Olympus PEN E-P3 Review
First saw the Olympus PEN E-P3 back in September during our trip to Hong Kong. It was eventually launched in the Philippines in October with a suggested retail price of Php44,750 (includes a MSC-M.ZUIKO DIGITAL ED m14-42mm II R f3.5/5.6 zoom lens). Check our full review after the jump.
Prior to using the Olympus EP-3, I’ve never had any inclination towards micro 4/3 cameras. I felt like they’re too big for a point-and-shoot replacement and not as powerful as the big dSLR.
That perception was changed when I used the Olympus PEN E-P3. This unit was sent to us by the local distributor of Olympus to test out and I’ve brought it on several trips both local and abroad.
I was also lucky to be in the company of a long-time Olympus user so I had a few lessons on some of the unique features of the camera.
The PEN EP-3 is relatively small and light and can pass of as an over-sized point-and-shoot camera. It’s not too cumbersome when carried on a neck-strap and doesn’t attract a lot of attention from security guards when you’re in the malls.
The loaner unit comes with two lenses — a 12mm M. Zuiko f/2.0 wide-angle lens and another variable zoom lens (14-42mm M. Zuiko f/3.5-5.6) which is better suited for walk-around photography and is the one that’s included as a kit lens.
The PEN EP-3 feels very solid — the body is made mostly out metal or aluminum alloy with a removable rubber grip in the front (you can see the big screw there). The design still resembles the old PEN series.
Aside from the usual controls controls and buttons, the OLED display is also a touchscreen so navigating and zooming in to photos and videos is more convenient. It also helps in selecting AF points, shutter release and navigating menus.
And speaking of the OLED screen, I must say it displays really clear and crisp images that’s rich in colors (reminds me of the display of the HTC Desire).
And while there’s Live View when you take pictures, there’s no view-finder to speak of so when you’re taking pictures on a bright sunny day, it’s kinda hard to see thru the screen. You’ll have to get the optional electronic viewfinder that can be attached on the hotshoe.
Nonetheless, the camera is pretty straight-forward, easy to use and understand, light and handy even when carried around the neck the whole day.
There’s a built-in flash the pops up form the top left corner but a hot-shoe is also available if you want to connect a more powerful external flash (sold separately).
The hardware specifications of the PEN E-P3 is pretty decent and actually matches those of the entry to mid-level dSLRs in the market.
Olympus PEN EP-3
12.3-megapixel Live MOS Sensor
Micro Four Thirds Mount
4/3â€³ Hi-Speed Live MOS sensor
1920Ã—1080, 60i video recording (AVCHD Format)
2x digital zoom
ISO 100 â€“ 12800
60-1/4000 sec shutter speed
3fps continuous shooting
3.0â€³ OLED touch display
SD (SDHC, SDXC, UHS-I compatible) storage
mini HDMI port
Noteworthy features include a built-in image stabilization, 1080i video recording, the pop up flash, and the very fast-focus.
If you’re comfortable with adjusting the settings, the Manual Mode will give you that liberty. However, several presets can also be used with the dial settings — M, A, S, P, SCN, iAuto, ART and Video.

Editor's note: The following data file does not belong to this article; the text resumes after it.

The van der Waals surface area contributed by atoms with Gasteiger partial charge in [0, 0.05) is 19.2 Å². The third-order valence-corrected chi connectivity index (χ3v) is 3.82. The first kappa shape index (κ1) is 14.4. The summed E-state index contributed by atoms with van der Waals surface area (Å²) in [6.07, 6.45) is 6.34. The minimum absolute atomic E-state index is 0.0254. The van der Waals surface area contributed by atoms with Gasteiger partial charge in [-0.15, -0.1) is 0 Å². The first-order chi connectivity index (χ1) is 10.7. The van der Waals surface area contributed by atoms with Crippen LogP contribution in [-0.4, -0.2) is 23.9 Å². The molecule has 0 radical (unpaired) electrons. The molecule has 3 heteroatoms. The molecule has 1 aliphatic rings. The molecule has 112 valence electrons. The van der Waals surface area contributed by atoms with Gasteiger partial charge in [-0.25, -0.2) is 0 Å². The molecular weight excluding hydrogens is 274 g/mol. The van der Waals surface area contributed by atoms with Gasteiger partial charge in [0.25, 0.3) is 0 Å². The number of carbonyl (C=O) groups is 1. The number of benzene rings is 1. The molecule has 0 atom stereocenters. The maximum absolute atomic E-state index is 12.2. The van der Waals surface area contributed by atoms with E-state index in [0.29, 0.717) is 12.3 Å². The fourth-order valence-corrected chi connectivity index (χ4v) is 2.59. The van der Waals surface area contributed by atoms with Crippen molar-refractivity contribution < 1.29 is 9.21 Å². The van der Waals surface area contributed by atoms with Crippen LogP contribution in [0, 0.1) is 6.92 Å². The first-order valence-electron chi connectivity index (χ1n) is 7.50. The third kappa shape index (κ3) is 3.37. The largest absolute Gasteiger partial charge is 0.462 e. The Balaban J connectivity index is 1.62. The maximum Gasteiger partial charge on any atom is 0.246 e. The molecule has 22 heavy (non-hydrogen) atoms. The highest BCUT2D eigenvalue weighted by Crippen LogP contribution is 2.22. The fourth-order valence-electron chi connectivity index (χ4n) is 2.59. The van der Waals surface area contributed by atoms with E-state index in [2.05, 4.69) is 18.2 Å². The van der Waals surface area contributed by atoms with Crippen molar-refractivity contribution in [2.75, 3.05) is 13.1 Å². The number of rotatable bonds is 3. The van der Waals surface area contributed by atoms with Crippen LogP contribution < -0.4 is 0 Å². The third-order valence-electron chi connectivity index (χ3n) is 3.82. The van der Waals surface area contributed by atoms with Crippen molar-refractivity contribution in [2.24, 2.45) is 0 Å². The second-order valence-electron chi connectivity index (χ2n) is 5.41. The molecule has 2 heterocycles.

As for image quality, I’d leave it to the sample photos I took using the Olympus PEN to speak for themselves as I am already pretty impressed with the output.
Taken during our KL, Malaysia tour with NuffNang bloggers.
The camera focuses really fast and manages to take really good photos even if you just set it on iAuto mode. Colors are really vivid, images are well saturated and evenly-exposed.
The macro shots here looked great. You can see the colors of the greens really pop out.
The PEN E-P3 has 10 in-camera Art Filters. In this set, I used the Soft Focus filter to take portraits.
The Diorama filter is also a nice one. It miniaturizes the images to make it look distant and small. Great when you’re taking the picture from above.
Finally, with this one, I used the Dramatic Tone filter which is actually my favorite settings when doing outdoors.
You can check the entire photo gallery here for the original JPG images.
The camera can also handle low-light conditions pretty well but once you crank up the ISO to 1600 all the way up to 12800, then it becomes grainy and noisy. It’s still pretty decent at ISO 1600 and lower but I don’t recommended setting it any higher.
Long exposures like this one below is relatively clean and even. All you need is a steady tripod.
The camera takes both RAW (.orf) file format, JPEG or both with each RAW file reaching 15MB in size.
Battery life of this camera is actually good. Been using it in Malaysia last week and it’s still running one the same juice today. Granted, I wasn’t shooting photos like crazy but I’ve already taken shots in the hundreds.
After using the Olympus PEN EP-3 for a couple of weeks, I’ve certainly grown very fond of it. It’s versatile and has the power of an entry-level dSLR, minus the size and weight.
It’s got the fancy shots of most point-and-shoot cameras and the ability to pick the right lens (both Olympus and Panasonic) for the right conditions as well as other accessories. Olympus definitely has a winning combination with the PEN E-P3.
My biggest and only concern with this unit is the price tag — at Php44,750, it has already crossed the lines of many dSLR like the Nikon D5100 or the Canon 60D. In short, it’s kind of expensive.
But if you’re the kind that’s already tired of bringing along large and heavy camera and gears, then the Olympus PEN E-P3 offers that convenience. It’s like having a Canon S95 and a Canon 600D in one small yet powerful camera.